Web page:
Developing a training program for employees means empowering your employees with skills. This then leads to strengthening your organization and overall employee performance. Training programs help improve communications among employees for enhanced workplace productivity. An employer should know the culture of the workplace; how employees communicate within the workplace; and what the overall objectives of the company are. Keep reading to learn more about how to optimize your training program and how MadCap’s eLearning software can help. 

Before creating a training program, it’s imperative to understand the workplace environment to ensure successful delivery and receptive responses from your employees. Knowing the companies’ mission also allows you to create an effective training program geared towards’ continual growth and succession planning.

Key steps in creating an employee training program that is vital to the success of the organization: 

  1. Conduct research within the market and industry.

As an ever-evolving economy, business leaders should always assess the competition and understand how other companies are creating that golden umbrella within their organization. Consider articles, social media posts, and blogs from renowned business executives. All of them are sure to have a winning team within their companies and for good reason. That information provided can help you build a foundation for training programs for your executive team within your own organization. Workers value job enrichment, flexibility, and career development more than job security and stability.

  1. Create focus groups to get employee perspectives of the culture and the environment they believe they work in. 

The best source of information about organizational performance and needs are your current employees. Your employees know a lot about what’s going on and what, if anything, needs assessment. They’ll also appreciate your interest in their opinions and provide valuable feedback about what they feel should be improved upon. 

  1. Assess and analyze the needs, desires, and employees’ ideology of what job satisfaction is to them.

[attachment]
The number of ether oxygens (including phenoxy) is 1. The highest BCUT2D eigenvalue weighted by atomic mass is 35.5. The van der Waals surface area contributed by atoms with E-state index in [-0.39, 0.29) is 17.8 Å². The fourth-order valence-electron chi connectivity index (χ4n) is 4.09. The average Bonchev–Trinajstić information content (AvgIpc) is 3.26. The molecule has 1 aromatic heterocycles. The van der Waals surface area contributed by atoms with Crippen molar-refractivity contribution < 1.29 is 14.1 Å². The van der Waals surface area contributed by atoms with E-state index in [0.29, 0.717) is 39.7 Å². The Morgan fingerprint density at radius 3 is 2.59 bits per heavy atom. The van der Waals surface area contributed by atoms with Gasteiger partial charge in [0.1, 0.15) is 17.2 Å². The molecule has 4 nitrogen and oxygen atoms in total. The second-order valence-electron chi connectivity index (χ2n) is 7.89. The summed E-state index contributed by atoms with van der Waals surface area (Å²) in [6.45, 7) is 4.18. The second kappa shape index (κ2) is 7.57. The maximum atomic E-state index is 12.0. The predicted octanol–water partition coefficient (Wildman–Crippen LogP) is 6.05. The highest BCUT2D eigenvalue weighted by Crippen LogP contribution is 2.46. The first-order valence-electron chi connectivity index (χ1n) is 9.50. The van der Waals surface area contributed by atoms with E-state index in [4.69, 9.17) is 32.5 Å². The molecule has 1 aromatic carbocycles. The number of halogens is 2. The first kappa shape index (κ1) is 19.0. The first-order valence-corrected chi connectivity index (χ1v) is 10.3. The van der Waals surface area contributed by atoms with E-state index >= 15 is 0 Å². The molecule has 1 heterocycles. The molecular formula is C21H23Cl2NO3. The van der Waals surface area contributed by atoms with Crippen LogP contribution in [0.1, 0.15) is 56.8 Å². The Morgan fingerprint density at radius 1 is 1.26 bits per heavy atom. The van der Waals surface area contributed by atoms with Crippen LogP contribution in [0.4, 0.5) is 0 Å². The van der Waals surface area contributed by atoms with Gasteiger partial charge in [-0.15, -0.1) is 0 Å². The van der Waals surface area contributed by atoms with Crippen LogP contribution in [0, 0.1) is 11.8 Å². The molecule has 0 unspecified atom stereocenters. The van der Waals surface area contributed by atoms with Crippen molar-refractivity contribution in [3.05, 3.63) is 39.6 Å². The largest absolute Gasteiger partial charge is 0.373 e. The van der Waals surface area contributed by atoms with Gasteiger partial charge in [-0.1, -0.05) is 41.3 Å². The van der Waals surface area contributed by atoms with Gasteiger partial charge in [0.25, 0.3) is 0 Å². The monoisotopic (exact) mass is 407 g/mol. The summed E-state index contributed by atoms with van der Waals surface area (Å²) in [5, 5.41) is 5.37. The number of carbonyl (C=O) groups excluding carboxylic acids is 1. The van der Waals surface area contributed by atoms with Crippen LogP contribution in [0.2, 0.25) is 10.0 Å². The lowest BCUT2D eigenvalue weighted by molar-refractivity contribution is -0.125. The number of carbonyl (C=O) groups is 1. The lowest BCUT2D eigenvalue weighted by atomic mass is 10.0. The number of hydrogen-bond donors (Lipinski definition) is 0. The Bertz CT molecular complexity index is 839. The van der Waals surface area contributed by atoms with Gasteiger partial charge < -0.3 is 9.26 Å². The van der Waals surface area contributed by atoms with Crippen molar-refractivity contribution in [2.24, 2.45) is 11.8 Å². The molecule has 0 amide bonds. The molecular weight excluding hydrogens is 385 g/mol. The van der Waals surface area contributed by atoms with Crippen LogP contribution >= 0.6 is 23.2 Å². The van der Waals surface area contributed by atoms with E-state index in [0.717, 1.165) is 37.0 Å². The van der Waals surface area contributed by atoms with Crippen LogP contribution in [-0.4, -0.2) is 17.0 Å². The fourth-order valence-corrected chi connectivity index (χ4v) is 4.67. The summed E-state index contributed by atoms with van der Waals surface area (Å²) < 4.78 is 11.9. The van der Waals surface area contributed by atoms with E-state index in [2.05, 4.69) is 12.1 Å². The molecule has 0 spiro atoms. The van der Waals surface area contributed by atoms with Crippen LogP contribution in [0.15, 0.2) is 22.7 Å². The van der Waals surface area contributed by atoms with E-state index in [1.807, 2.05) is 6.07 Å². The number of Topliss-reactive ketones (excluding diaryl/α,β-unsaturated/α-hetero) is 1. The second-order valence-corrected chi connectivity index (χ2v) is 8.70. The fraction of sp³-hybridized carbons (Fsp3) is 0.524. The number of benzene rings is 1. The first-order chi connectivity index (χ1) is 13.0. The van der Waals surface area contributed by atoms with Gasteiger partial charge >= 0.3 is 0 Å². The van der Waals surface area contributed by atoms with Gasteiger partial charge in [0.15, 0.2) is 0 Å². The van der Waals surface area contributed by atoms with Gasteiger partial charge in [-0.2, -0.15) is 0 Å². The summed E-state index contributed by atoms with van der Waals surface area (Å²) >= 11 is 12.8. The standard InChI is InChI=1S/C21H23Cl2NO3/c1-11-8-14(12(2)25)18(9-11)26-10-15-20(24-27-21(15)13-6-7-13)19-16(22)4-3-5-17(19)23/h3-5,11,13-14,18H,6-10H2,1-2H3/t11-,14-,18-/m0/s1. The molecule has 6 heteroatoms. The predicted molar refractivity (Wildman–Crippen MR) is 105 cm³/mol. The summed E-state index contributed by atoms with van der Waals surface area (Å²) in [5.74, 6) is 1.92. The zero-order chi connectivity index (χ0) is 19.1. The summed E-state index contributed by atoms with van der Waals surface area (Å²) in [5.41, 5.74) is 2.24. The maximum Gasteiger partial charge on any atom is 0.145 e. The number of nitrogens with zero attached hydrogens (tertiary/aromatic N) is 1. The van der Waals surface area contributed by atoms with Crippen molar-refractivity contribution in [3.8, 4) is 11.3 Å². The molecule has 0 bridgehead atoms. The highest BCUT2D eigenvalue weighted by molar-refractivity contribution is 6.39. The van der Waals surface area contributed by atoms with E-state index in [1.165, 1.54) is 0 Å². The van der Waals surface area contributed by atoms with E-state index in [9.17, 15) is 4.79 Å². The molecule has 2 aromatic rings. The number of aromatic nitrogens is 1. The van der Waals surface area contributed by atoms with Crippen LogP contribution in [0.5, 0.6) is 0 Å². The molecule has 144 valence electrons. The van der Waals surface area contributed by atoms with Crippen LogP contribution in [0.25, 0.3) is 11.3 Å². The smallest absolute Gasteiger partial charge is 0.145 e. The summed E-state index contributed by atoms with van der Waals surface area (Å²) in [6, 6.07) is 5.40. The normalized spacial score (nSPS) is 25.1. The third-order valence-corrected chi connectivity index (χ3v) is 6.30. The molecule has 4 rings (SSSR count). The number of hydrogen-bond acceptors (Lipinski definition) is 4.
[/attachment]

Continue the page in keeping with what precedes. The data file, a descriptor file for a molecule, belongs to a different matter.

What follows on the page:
• Compare the various work styles and ethics of your employees to the objectives and mission of the organization.
    • You can also create a SWOT (strengths, weaknesses, opportunities, threats) analysis if time permits. 

This allows you access to see how employees view their work environment, co-workers, and leaders within the organization. Remember, the organization doesn’t run effectively and efficiently if your employees are not learning and developing their skills individually as well as collectively. Read our guide on ‘what is microlearning’ to learn more about how this tactic can aid in retaining more information. 

  1. Establish and prioritize training objectives and focus groups, which could range from cross-training; succession planning or general knowledge for all employees to have. 

There are several ways to accomplish this, one way is to make sure your goals are: “SMART”–specific, measurable, attainable, realistic, and timely. 

  • Tips:
    • convey your purpose for the training
    • establish a budget for training
    • consider the manpower and time consumption needed for training
    • ensure your managers are well versed in the knowledge of the training
    • and enlighten everyone involved of the benefits associated with developing the employee training program
  1. Develop the training content based on the organizations’ goals and learning styles of employees. Interested in learning how to create a learning journey for your employees? Read our guide for more information.